Wednesday, October 15, 2014

Trusting in Which God?

Remember that part at the end of Narnia, where the Calormene fellow ends up in heaven confused, saying he worshiped Tash and not Aslan? 

Yeah, that's bothered me, like, forever.

Today I bumped into an article about a Lutheran gal who converted first to Roman Catholicism, which then [she said] made it easy to convert to Islam.  She went on her pilgrimage to Mecca.  It's sad to hear the bondage of the rules which must be done to get your brownie-points for making the pilgrimage, and what you can do to get yourself an exemption to some of the particulars while still racking up your brownie-points.

The woman rightly desires a conviction that "God is all I need or will ever need."  She says that those who have that trust will never be worried or discouraged.  That's quite a lot of pressure to measure up to, emotionally and mentally.  But I suppose it's true.  IF I had perfect faith in Jesus, I would never be worried or discouraged.  But that ain't gonna happen.  That's why He loves and forgives sinners  -- we can't be confident and perfectly full of trustingness.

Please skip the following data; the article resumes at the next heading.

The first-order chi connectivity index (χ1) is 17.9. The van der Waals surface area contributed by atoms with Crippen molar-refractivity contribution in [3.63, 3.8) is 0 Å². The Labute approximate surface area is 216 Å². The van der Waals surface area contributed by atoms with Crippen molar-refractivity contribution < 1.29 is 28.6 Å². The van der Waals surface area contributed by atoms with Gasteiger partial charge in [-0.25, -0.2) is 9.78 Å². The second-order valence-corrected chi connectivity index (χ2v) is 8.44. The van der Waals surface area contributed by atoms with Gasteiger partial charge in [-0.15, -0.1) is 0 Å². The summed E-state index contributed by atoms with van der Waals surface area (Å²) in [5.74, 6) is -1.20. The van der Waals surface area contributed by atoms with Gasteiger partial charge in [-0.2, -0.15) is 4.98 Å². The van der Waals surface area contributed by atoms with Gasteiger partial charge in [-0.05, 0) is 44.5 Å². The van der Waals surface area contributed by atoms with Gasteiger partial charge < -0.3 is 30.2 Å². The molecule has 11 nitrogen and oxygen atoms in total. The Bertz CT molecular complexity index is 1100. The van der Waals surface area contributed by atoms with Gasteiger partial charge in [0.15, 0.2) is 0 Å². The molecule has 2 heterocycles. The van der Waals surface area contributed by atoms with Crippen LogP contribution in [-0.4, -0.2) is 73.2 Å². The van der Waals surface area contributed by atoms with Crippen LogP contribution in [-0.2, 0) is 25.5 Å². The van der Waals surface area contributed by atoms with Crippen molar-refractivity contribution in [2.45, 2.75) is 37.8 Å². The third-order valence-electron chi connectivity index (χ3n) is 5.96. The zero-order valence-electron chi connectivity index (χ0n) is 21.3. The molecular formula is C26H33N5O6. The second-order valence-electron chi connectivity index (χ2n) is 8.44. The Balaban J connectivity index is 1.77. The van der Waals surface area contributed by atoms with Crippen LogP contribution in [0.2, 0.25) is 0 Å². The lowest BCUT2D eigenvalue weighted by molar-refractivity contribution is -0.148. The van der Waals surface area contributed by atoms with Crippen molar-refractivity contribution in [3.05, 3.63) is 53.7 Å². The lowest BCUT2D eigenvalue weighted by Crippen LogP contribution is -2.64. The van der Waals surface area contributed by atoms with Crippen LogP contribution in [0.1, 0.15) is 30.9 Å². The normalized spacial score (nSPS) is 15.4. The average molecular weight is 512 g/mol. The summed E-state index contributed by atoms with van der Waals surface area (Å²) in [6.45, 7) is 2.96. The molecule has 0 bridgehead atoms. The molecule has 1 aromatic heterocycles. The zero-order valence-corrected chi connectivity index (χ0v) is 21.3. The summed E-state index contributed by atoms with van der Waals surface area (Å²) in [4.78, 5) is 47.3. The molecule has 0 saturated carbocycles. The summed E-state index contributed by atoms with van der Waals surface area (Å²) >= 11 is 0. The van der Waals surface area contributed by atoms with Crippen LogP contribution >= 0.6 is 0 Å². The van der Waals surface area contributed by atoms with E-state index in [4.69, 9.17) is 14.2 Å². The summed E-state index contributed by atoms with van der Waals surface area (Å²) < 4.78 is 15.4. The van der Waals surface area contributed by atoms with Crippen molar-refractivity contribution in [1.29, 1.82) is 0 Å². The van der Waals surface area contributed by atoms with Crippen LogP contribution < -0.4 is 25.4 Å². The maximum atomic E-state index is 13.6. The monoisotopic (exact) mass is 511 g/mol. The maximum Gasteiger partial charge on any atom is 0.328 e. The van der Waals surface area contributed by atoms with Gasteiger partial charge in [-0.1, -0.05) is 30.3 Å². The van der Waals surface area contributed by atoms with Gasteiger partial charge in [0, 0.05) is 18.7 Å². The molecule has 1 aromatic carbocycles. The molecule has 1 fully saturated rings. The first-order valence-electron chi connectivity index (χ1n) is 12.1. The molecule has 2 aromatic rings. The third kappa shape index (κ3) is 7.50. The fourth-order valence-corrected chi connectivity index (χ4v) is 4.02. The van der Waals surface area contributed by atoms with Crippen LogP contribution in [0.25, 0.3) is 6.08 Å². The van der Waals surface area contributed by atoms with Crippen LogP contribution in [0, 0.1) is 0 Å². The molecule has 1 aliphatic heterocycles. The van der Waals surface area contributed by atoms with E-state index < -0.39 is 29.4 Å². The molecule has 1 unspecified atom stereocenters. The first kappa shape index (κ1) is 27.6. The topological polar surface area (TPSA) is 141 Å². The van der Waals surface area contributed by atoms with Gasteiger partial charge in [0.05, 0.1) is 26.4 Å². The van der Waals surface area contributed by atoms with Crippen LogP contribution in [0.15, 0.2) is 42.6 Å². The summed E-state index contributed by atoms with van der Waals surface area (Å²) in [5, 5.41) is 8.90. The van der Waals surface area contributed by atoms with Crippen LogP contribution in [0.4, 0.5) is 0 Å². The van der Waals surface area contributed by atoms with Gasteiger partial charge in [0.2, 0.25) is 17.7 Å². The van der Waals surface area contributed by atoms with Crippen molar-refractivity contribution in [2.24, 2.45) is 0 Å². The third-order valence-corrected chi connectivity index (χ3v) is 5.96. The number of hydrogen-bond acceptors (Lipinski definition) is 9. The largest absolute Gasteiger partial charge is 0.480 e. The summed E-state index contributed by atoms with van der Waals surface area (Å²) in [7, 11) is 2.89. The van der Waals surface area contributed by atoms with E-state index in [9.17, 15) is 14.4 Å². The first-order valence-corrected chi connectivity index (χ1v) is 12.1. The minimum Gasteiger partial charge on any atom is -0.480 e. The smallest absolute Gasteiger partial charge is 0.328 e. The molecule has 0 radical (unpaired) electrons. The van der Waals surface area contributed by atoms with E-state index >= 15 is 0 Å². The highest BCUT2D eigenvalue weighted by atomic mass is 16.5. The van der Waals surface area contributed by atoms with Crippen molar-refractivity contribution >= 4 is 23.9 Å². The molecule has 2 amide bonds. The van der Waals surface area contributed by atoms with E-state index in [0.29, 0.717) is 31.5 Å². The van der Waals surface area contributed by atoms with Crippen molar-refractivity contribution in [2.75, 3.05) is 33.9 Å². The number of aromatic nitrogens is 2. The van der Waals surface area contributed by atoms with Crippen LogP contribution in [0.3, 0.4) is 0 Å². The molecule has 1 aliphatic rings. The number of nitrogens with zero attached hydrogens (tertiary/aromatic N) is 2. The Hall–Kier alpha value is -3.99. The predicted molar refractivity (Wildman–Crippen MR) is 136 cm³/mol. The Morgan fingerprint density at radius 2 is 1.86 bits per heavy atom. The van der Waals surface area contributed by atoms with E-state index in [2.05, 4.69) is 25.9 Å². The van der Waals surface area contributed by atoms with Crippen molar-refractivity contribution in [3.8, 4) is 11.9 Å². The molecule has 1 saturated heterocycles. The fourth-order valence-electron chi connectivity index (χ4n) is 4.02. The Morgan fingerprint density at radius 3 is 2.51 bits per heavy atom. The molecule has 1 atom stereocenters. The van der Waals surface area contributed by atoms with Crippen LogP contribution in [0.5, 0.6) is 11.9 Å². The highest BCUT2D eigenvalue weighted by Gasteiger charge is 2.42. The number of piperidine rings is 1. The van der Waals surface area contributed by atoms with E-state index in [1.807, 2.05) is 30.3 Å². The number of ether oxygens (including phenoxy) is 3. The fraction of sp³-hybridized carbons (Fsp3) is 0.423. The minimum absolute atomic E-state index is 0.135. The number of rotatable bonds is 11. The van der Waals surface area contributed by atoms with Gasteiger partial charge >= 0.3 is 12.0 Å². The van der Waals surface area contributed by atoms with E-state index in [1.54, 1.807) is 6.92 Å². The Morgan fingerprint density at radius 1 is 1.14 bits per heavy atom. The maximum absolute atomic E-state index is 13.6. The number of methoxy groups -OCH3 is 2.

What comes after "God is all I need"?  Statements like these:
"I realize that this is something I have to work on every day."
And talk about feeling God's presence.
And, "Now that I have experienced this pure connection to God, I want to maintain and grow it. The onus is on me to make the changes necessary to help this happen."

I want to grow this connection with God.
The onus is on me.

What happened to "God is all I need"?

I've heard Christians say, "God is all I need," but then focus on their following, their works, their praying, their feelings, their efforts to grow?  Which God are they worshiping?  How is it different from the Muslim god?

1 comment:

  1. That bothered me, too. I read a preface that C.S. Lewis wrote to "On the Incarnation." In it, he pretty much seemed to espouse the idea that Hell is reserved for those who openly rejected Christ. Those who don't know any better still go to Heaven.